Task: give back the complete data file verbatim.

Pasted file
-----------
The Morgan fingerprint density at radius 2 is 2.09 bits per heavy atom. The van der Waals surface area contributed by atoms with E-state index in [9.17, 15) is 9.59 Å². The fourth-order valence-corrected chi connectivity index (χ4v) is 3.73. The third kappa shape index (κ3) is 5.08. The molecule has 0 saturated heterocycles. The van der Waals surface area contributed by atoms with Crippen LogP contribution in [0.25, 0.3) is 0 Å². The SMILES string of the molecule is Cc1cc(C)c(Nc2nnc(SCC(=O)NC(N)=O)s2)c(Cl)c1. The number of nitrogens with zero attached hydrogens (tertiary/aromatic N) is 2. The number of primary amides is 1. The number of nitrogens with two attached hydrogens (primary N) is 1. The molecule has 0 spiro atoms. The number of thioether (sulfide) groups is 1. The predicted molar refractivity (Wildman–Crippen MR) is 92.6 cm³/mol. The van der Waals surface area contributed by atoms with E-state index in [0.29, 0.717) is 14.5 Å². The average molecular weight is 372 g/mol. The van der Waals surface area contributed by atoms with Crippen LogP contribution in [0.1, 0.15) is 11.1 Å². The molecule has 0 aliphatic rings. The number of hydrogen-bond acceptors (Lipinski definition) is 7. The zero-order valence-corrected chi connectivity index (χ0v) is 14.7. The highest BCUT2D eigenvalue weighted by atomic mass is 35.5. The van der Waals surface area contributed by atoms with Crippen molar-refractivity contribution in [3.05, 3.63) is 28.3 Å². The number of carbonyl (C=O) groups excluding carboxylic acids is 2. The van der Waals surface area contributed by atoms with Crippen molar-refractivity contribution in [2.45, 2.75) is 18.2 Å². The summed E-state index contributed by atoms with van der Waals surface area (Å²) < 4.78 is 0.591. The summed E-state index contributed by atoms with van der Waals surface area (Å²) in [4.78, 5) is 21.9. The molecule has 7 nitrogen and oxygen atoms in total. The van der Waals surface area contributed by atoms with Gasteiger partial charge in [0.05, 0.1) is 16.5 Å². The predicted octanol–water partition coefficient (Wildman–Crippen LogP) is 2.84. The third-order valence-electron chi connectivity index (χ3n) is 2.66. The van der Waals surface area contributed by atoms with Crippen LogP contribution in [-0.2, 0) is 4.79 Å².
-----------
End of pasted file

The Morgan fingerprint density at radius 2 is 2.09 bits per heavy atom. The van der Waals surface area contributed by atoms with E-state index in [9.17, 15) is 9.59 Å². The fourth-order valence-corrected chi connectivity index (χ4v) is 3.73. The third kappa shape index (κ3) is 5.08. The molecule has 0 saturated heterocycles. The van der Waals surface area contributed by atoms with Crippen LogP contribution in [0.25, 0.3) is 0 Å². The SMILES string of the molecule is Cc1cc(C)c(Nc2nnc(SCC(=O)NC(N)=O)s2)c(Cl)c1. The number of nitrogens with zero attached hydrogens (tertiary/aromatic N) is 2. The number of primary amides is 1. The number of nitrogens with two attached hydrogens (primary N) is 1. The molecule has 0 spiro atoms. The number of thioether (sulfide) groups is 1. The predicted molar refractivity (Wildman–Crippen MR) is 92.6 cm³/mol. The van der Waals surface area contributed by atoms with E-state index in [0.29, 0.717) is 14.5 Å². The average molecular weight is 372 g/mol. The van der Waals surface area contributed by atoms with Crippen LogP contribution in [0.1, 0.15) is 11.1 Å². The molecule has 0 aliphatic rings. The number of hydrogen-bond acceptors (Lipinski definition) is 7. The zero-order valence-corrected chi connectivity index (χ0v) is 14.7. The highest BCUT2D eigenvalue weighted by atomic mass is 35.5. The van der Waals surface area contributed by atoms with Crippen molar-refractivity contribution in [3.05, 3.63) is 28.3 Å². The number of carbonyl (C=O) groups excluding carboxylic acids is 2. The van der Waals surface area contributed by atoms with Crippen molar-refractivity contribution in [2.45, 2.75) is 18.2 Å². The summed E-state index contributed by atoms with van der Waals surface area (Å²) < 4.78 is 0.591. The summed E-state index contributed by atoms with van der Waals surface area (Å²) in [4.78, 5) is 21.9. The molecule has 7 nitrogen and oxygen atoms in total. The van der Waals surface area contributed by atoms with Gasteiger partial charge in [0.05, 0.1) is 16.5 Å². The predicted octanol–water partition coefficient (Wildman–Crippen LogP) is 2.84. The third-order valence-electron chi connectivity index (χ3n) is 2.66. The van der Waals surface area contributed by atoms with Crippen LogP contribution in [-0.2, 0) is 4.79 Å².